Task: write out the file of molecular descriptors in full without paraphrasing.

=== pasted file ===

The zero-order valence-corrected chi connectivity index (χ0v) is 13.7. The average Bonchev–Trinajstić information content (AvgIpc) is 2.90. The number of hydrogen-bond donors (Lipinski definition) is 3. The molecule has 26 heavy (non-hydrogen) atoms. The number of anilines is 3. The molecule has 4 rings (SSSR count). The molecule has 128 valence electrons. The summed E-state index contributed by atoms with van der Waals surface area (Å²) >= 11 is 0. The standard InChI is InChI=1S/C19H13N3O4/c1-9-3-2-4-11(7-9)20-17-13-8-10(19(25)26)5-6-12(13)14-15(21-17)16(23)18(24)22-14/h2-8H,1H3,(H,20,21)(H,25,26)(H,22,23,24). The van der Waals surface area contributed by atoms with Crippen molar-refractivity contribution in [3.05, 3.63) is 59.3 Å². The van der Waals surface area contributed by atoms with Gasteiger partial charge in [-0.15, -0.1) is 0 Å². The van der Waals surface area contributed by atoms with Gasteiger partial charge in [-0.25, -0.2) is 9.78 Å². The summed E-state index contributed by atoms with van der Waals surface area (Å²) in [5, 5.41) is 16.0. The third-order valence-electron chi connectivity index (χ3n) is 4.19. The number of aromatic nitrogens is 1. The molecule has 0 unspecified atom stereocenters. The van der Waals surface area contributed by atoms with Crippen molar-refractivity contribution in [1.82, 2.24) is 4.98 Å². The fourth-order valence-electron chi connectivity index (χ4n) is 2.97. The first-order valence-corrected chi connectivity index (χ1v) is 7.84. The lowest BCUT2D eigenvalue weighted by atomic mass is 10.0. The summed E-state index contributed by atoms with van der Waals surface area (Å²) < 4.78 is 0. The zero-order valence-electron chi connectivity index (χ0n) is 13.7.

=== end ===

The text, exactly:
The zero-order valence-corrected chi connectivity index (χ0v) is 13.7. The average Bonchev–Trinajstić information content (AvgIpc) is 2.90. The number of hydrogen-bond donors (Lipinski definition) is 3. The molecule has 26 heavy (non-hydrogen) atoms. The number of anilines is 3. The molecule has 4 rings (SSSR count). The molecule has 128 valence electrons. The summed E-state index contributed by atoms with van der Waals surface area (Å²) >= 11 is 0. The standard InChI is InChI=1S/C19H13N3O4/c1-9-3-2-4-11(7-9)20-17-13-8-10(19(25)26)5-6-12(13)14-15(21-17)16(23)18(24)22-14/h2-8H,1H3,(H,20,21)(H,25,26)(H,22,23,24). The van der Waals surface area contributed by atoms with Crippen molar-refractivity contribution in [3.05, 3.63) is 59.3 Å². The van der Waals surface area contributed by atoms with Gasteiger partial charge in [-0.15, -0.1) is 0 Å². The van der Waals surface area contributed by atoms with Gasteiger partial charge in [-0.25, -0.2) is 9.78 Å². The summed E-state index contributed by atoms with van der Waals surface area (Å²) in [5, 5.41) is 16.0. The third-order valence-electron chi connectivity index (χ3n) is 4.19. The number of aromatic nitrogens is 1. The molecule has 0 unspecified atom stereocenters. The van der Waals surface area contributed by atoms with Crippen molar-refractivity contribution in [1.82, 2.24) is 4.98 Å². The fourth-order valence-electron chi connectivity index (χ4n) is 2.97. The first-order valence-corrected chi connectivity index (χ1v) is 7.84. The lowest BCUT2D eigenvalue weighted by atomic mass is 10.0. The summed E-state index contributed by atoms with van der Waals surface area (Å²) < 4.78 is 0. The zero-order valence-electron chi connectivity index (χ0n) is 13.7.